A large group of non-military actors consists of humanitarian and development actors, which are not mutually exclusive.
a.Humanitarian actors. Humanitarian actors are civilians, whether national or international, engaged in humanitarian action with a clear commitment to humanitarian principles. This commitment is usually laid down in their legal mandates, mission statements and statutes. Military forces that deliver humanitarian assistance are not considered humanitarian actors.
Activities of humanitarian actors are governed by humanitarian principles. Humanitarian actors must engage in dialogue with all parties to conflict for strictly humanitarian purposes. This includes ongoing liaison and negotiation with non-state armed groups. Humanitarian actors’ compliance with humanitarian principles affects their credibility, and therefore their ability to enter into negotiations with relevant actors and establish safe access to affected people. There are multiple pressures on humanitarian actors to compromise humanitarian principles, such as providing humanitarian aid as part of efforts to achieve political ends. Maintaining principled humanitarian action in the face of these pressures is an essential task, but not an easy one.
Adhering to humanitarian principles, in particular neutrality and impartiality, and being perceived as doing so, is critical for humanitarian actors to ensure access to affected people, in particular in times of armed conflict. It can also make a significant difference to the security of humanitarian personnel and the people they assist. Humanitarian actors will have to try constantly to negotiate their legitimacy based on the perception of the local population. Humanitarian principles are crucial for humanitarian actors to avoid being misused by some and rejected by others. Most humanitarian actors will only interact with the military if humanitarian principles are not compromised.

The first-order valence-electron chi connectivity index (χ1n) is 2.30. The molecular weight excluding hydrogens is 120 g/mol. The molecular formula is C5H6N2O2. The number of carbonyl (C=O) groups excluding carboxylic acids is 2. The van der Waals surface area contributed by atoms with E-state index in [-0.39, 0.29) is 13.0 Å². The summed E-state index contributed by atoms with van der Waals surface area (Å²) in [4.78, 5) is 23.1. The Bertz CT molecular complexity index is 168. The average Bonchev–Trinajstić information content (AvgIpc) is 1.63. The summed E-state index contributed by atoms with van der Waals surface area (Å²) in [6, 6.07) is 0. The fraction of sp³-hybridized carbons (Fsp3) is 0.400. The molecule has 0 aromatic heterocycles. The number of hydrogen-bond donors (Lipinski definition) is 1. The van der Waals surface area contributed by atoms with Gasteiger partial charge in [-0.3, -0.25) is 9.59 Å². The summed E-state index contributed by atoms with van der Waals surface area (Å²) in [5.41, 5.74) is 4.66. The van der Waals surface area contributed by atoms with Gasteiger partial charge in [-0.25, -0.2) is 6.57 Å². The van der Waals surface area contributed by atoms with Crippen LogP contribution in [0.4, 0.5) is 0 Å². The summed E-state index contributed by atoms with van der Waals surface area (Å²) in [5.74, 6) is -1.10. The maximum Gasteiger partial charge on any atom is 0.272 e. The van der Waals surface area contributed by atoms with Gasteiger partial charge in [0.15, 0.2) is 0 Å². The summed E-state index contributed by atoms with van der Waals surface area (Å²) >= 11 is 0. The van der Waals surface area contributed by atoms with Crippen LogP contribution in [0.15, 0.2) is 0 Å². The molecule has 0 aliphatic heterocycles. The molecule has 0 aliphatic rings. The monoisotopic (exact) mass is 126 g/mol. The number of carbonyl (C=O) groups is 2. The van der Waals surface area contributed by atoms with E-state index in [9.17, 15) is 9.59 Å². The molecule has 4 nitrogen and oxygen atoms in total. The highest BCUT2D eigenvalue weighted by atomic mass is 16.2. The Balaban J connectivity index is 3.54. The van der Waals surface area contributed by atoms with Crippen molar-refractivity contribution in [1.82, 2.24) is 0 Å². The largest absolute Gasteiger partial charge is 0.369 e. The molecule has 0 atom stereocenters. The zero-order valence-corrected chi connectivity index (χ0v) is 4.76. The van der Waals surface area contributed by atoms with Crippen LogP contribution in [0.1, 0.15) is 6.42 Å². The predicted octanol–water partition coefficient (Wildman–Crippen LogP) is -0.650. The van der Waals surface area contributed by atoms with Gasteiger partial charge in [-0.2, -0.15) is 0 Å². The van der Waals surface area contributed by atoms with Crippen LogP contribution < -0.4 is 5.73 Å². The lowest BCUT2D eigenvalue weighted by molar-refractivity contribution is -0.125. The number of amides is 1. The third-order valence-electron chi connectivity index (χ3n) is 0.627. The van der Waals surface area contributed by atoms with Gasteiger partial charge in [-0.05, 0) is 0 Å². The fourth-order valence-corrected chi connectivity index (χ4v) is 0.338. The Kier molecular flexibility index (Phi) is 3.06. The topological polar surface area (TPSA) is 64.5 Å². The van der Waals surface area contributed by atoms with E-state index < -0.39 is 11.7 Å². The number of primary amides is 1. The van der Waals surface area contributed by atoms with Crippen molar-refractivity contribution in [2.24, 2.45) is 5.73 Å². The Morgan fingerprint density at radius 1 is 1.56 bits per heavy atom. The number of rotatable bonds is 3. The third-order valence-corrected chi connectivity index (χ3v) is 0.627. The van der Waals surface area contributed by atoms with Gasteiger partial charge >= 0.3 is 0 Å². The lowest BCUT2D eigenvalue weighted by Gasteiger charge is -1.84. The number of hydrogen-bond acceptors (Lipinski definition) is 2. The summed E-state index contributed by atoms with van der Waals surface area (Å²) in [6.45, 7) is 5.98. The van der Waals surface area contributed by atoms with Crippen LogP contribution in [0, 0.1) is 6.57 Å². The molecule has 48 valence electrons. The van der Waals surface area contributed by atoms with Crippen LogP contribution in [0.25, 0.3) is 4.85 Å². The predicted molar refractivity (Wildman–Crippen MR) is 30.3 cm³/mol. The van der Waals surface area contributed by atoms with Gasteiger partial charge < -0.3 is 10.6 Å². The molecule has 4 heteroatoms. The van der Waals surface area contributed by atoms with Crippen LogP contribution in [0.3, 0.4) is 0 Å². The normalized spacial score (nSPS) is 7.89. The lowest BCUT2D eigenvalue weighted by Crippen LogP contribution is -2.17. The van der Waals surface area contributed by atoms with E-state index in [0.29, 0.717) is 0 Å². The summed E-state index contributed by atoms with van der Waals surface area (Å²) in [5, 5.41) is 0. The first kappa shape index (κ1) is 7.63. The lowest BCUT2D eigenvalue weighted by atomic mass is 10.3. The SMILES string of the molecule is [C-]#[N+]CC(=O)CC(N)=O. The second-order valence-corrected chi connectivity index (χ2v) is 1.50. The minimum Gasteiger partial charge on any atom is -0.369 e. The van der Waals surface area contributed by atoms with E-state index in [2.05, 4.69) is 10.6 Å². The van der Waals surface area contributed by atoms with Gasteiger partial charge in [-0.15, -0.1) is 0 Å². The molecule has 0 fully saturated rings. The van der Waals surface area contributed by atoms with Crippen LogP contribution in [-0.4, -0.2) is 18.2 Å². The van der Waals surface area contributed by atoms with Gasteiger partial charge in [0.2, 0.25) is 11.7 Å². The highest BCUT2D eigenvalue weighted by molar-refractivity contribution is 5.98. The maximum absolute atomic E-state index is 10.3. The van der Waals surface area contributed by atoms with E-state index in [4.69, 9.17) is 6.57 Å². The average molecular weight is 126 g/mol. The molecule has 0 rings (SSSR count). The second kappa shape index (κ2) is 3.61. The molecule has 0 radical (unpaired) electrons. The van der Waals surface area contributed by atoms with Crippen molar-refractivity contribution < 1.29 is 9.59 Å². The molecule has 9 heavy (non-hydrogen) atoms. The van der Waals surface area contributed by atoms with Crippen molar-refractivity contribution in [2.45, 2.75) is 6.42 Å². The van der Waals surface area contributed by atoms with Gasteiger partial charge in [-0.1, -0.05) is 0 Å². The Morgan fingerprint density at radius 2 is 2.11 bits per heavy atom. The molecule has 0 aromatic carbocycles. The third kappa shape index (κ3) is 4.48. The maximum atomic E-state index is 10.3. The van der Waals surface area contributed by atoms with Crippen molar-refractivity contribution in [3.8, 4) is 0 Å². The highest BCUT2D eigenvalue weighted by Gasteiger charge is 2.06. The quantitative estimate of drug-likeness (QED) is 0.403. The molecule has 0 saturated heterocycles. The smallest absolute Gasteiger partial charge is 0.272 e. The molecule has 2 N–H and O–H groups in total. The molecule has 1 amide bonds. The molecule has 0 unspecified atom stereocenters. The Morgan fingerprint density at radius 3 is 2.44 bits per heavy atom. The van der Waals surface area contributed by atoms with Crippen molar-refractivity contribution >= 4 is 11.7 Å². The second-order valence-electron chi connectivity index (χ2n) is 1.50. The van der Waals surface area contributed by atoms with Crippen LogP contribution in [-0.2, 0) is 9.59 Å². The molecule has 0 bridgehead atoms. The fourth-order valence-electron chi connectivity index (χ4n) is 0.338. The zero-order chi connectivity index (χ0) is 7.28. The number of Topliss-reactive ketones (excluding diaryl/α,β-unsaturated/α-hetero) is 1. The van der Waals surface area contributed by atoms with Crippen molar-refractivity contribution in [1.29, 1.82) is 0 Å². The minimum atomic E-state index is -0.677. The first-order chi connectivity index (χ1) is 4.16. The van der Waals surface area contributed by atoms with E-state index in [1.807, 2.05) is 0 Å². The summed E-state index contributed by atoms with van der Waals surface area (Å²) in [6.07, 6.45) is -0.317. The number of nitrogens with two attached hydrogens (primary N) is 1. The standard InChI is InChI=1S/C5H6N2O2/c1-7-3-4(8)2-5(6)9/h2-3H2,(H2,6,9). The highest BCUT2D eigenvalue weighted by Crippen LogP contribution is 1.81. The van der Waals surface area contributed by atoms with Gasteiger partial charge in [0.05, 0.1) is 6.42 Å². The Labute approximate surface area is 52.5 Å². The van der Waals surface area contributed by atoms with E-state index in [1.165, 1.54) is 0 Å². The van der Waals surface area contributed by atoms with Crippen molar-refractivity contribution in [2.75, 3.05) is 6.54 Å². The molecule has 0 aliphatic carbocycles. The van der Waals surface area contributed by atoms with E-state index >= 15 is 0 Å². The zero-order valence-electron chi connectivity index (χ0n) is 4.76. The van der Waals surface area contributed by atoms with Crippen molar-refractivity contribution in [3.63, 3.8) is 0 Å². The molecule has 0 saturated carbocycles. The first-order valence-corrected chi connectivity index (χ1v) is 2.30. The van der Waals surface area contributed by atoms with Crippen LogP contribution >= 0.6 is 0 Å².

Humanitarian action comprises assistance, protection and advocacy activities undertaken on an impartial basis in response to humanitarian needs resulting from armed conflicts, complex emergencies and/or natural disasters. The primary objective of humanitarian action is to save lives, alleviate suffering, and maintain human dignity. It focuses on short-term emergency relief and is needs-based.
The humanitarian community is not a constituted system with a defined membership. It comprises a large number of humanitarian organisations that differ considerably depending on their individual role and reason of existence.
The humanitarian community does not consider all acts of charity or emergency relief as humanitarian assistance and not all providers of relief as humanitarian actors. ‘Humanitarian’ for the humanitarian community refers to organizations and actions guided by humanitarian principles. These principles define how humanitarian assistance is delivered. The cornerstone lies with the upholding of the humanitarian imperative, and must be separate from any political considerations. Access for humanitarian actors to communities in need must therefore be granted.
b.Development actors. Development actors seek to respond to ongoing structural issues that may hinder economic, institutional and social development and therefore help to create the necessary capacity needed to provide sustainable solutions.
In the context of human development it usually encompasses foreign aid, governance, healthcare, education, poverty reduction, gender equality, disaster preparedness, infrastructure, economics, human rights, environment and issues associated with these but there is no common understanding, or rigid formula, of what a development organization is. They vary in size, scale and function.
Development aid is financial based aid given by governments and other agencies or private stakeholders like foundations to support economic, environmental, social, and political development of developing countries.
The horizon of support is laid down for a middle or long-term period up to multi annual engagement by the partners.
For further Annex "Non-military Actors".